Monday, 9 January 2012

The Essence of Bread - Part 1

Do you know what bread is?

Think carefully, it's a difficult question.

I'm pretty sure I do. But I only learnt recently, so don't feel bad.

If you read my last post, you'll see that I've recently come into possession of the book Ratio by Michael Ruhlman. I'll try my best not to get geeky on you, but the more I read, the more I love it. There have been points where I've almost laughed out loud by how much a paragraph sounds like something my dad would say. That's a good thing - there aren't enough teachers like my dad in the world.

Well anyway, although I'm not intending to follow the book like a recipe, I decided I might as well start at the beginning, and then deviate when I felt like. So I'm going to start with bread.

It does seem like a sensible starting point, when you think about it. It pretty much has the least (and simplest) ingredients of any baked good. And it probably came about earlier in history than most others (don't quote me on this, I'm assuming).

Either way, I'm starting with bread. If you don't like it, wait til the next post.

Now I know you maths-brains will be waiting for this. You know what I'm talking about. You want the bread Ratio. Here it is:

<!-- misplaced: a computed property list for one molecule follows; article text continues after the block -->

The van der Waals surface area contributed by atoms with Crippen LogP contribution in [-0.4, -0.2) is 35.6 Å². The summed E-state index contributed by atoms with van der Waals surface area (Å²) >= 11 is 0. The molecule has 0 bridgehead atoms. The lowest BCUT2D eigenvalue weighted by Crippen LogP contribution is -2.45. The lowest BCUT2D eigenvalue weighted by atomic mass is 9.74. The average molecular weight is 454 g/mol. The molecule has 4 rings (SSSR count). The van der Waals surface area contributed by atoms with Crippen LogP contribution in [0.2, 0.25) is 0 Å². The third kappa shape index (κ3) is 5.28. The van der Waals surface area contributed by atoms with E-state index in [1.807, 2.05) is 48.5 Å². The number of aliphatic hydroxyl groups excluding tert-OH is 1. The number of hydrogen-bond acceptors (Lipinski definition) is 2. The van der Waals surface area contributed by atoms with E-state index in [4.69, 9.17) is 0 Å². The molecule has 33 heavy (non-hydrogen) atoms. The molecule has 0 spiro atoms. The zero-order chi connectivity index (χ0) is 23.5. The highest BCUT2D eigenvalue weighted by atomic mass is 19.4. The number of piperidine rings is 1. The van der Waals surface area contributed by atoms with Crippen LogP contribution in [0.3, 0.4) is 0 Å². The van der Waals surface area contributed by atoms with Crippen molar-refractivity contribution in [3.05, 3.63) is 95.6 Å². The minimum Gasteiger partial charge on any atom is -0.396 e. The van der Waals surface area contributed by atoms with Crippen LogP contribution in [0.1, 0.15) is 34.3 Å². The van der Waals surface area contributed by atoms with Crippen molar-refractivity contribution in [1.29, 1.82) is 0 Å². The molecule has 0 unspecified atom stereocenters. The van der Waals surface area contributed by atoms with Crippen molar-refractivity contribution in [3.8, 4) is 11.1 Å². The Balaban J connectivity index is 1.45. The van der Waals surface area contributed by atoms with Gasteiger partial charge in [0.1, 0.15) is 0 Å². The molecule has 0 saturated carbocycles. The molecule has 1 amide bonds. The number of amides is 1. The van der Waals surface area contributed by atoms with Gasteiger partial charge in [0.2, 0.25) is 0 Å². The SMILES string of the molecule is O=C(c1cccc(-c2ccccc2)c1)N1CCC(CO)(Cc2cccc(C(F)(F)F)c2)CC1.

5 flour : 3 water

That's it.

Well, almost. Of course anyone who's made bread before will already know that a vital ingredient is missing - the raising agent. For now, I'm going with yeast. I'll openly admit I know less than nothing about other raising agents, but it seems right to acknowledge there are others, and that I'm ignoring them (at least for now). I'll also tell you now that I use dried instant yeast, which comes in little sachets and often gets called fast-acting or breadmaker yeast. I use it because it's the easiest to buy and least hassle to use.

From what I've learnt, the amount of yeast is not quite as vital as the flour:water ratio. That's because yeast takes time to do it's thing, so the amount will just affect the speed. You can put in loads of yeast, and it will work quickly, or a tiny bit and it will work slowly. But the result will be largely the same. (A slower rise is said to improve the flavour, but I'll get to that later).

But again, the number I have kept coming across in my 'research' (elaborated googling) is the yeast should be about 1% of the weight of the flour, for an average speed rise. This roughly translates as about a teaspoon of instant yeast per 500g of flour. So if you want an all-encompassing ratio, then here goes:

500 flour: 300 water: 1 yeast

Better? Good.

Link to Part 2

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